Reminiscences of the Bench and Bar of Missouri
by W.V.N. Bay
Note that the following was published a little over a decade after Parsons death.
"...Parsons was one of the finest-looking men we ever saw. He was over six feet high, straight as an Indian, had a large frame and dark and piercing eyes. His head was large, his forehead wide and expansive, and his manner dignified and graceful. Few men, indeed, presented a finer appearance. He was gradually rising in the profession
when the Rebellion broke out. He joined the Confederate
army, and was appointed by Governor C. F. Jackson briga-
dier-general of the Missouri volunteers, participated in most of the battles of Missouri and Arkansas, and, after the
engagement at Helena, was promoted to the position of
"Upon the termination of the war he started, with others, for Mexico, with the intention, as supposed, of settling a colony in some part of the Mexican territory. He, with two or three others, got separated from the main body, and were massacred by Mexican banditti.
"The facts connected with the massacre of General Parsons and his companions are about these: After the Confederate surrender at Shreveport, Louisiana, in May, 1865, Parsons was permitted to keep his transportation, and with his personal effects to cross the Rio Grande into Mexico. He entered the Mexican territory in July, crossing the border at Eagle Pass, and in company with the Hon. Aaron H. Conrow, a member of the Confederate Congress, Colonel A.M. Standwitch, his brother-in-law and adjutant-general, and his faithful servant known as "Dutch Bill," who had been his orderly from the commencement of the war, proceeded in the direction of Monterey. After reaching Monterey they fell in company with General John B. Clark, ex-member of the Confederate Senate, and General Sidney Jackman and others of the Confederate army, and the entire party started for Camargo, intending to leave Mexico and return to the United States. On August 14, 1865, while between Camargo and Monterey, they stopped at a watertank near a small town called China, just beyond the San Juan River, and on the neutral ground between the French and Liberal forces. Here the party divided up, and encamped within reach of the tank--Clark and Jackman in one place and Parsons and his party in another. It was their intention to have encamped together, but one of Parsons' party, Colonel Williams, of Tennessee, was delayed by a lame horse, and Parsons waited for him, and went into camp before reaching Clark. Shortly after midnight Parsons and his party were attacked by Mexicans, and, after a severe fight, overpowered and butchered, and their bodies thrown into the chaparral or San Juan River. Their money and property were divided among their captors, and while the division was going on, Colonel Don Platon Sanchos, adjutant-general of the Liberal forces, rode up and claimed his share of the booty. Among other things he obtained General Parsons' watch, and afterwards boasted of having taken it from a Confederate general.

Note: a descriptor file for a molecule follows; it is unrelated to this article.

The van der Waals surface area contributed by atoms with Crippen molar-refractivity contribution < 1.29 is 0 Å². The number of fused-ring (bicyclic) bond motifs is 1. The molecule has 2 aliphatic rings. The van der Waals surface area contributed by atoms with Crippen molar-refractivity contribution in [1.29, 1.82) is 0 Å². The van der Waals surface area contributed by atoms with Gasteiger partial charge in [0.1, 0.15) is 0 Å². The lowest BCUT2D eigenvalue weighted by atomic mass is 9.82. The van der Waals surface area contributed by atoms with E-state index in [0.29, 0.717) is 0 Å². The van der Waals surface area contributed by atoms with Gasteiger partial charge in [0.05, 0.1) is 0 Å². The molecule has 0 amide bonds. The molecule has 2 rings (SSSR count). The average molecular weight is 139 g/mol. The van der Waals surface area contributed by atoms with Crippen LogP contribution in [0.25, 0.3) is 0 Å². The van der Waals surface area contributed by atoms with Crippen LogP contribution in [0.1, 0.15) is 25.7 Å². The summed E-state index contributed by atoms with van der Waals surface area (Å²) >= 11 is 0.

"Under the treaty of July 4, 1868, the Mexican government was compelled to pay $50,000 in gold for this outrage, and $100,000 additional to the families of those of his companions who were killed. Mrs. Standwitch, the widow of Colonel Standwitch, a most estimable lady and a sister of General Parsons, is now a resident of St. Louis, and has charge of the Blind Asylum."